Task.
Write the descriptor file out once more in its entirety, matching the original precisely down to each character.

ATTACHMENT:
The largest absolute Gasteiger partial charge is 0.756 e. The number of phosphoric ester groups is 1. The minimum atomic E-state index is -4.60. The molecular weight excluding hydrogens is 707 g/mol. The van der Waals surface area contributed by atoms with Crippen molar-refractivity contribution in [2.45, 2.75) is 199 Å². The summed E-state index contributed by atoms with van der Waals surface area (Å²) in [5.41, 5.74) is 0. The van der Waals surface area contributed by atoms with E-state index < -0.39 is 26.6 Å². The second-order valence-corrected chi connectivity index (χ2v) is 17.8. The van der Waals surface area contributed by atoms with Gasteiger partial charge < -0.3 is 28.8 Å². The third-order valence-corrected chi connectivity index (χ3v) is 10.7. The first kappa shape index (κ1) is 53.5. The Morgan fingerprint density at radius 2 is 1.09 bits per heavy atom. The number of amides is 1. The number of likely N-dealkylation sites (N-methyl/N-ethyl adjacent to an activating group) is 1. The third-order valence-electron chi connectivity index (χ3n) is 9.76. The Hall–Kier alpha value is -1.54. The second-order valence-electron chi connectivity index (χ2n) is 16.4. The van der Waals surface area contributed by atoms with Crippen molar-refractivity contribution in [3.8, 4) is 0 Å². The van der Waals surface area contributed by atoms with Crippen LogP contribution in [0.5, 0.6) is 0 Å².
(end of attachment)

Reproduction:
The largest absolute Gasteiger partial charge is 0.756 e. The number of phosphoric ester groups is 1. The minimum atomic E-state index is -4.60. The molecular weight excluding hydrogens is 707 g/mol. The van der Waals surface area contributed by atoms with Crippen molar-refractivity contribution in [2.45, 2.75) is 199 Å². The summed E-state index contributed by atoms with van der Waals surface area (Å²) in [5.41, 5.74) is 0. The van der Waals surface area contributed by atoms with E-state index < -0.39 is 26.6 Å². The second-order valence-corrected chi connectivity index (χ2v) is 17.8. The van der Waals surface area contributed by atoms with Gasteiger partial charge < -0.3 is 28.8 Å². The third-order valence-corrected chi connectivity index (χ3v) is 10.7. The first kappa shape index (κ1) is 53.5. The Morgan fingerprint density at radius 2 is 1.09 bits per heavy atom. The number of amides is 1. The number of likely N-dealkylation sites (N-methyl/N-ethyl adjacent to an activating group) is 1. The third-order valence-electron chi connectivity index (χ3n) is 9.76. The Hall–Kier alpha value is -1.54. The second-order valence-electron chi connectivity index (χ2n) is 16.4. The van der Waals surface area contributed by atoms with Crippen molar-refractivity contribution in [3.8, 4) is 0 Å². The van der Waals surface area contributed by atoms with Crippen LogP contribution in [0.5, 0.6) is 0 Å².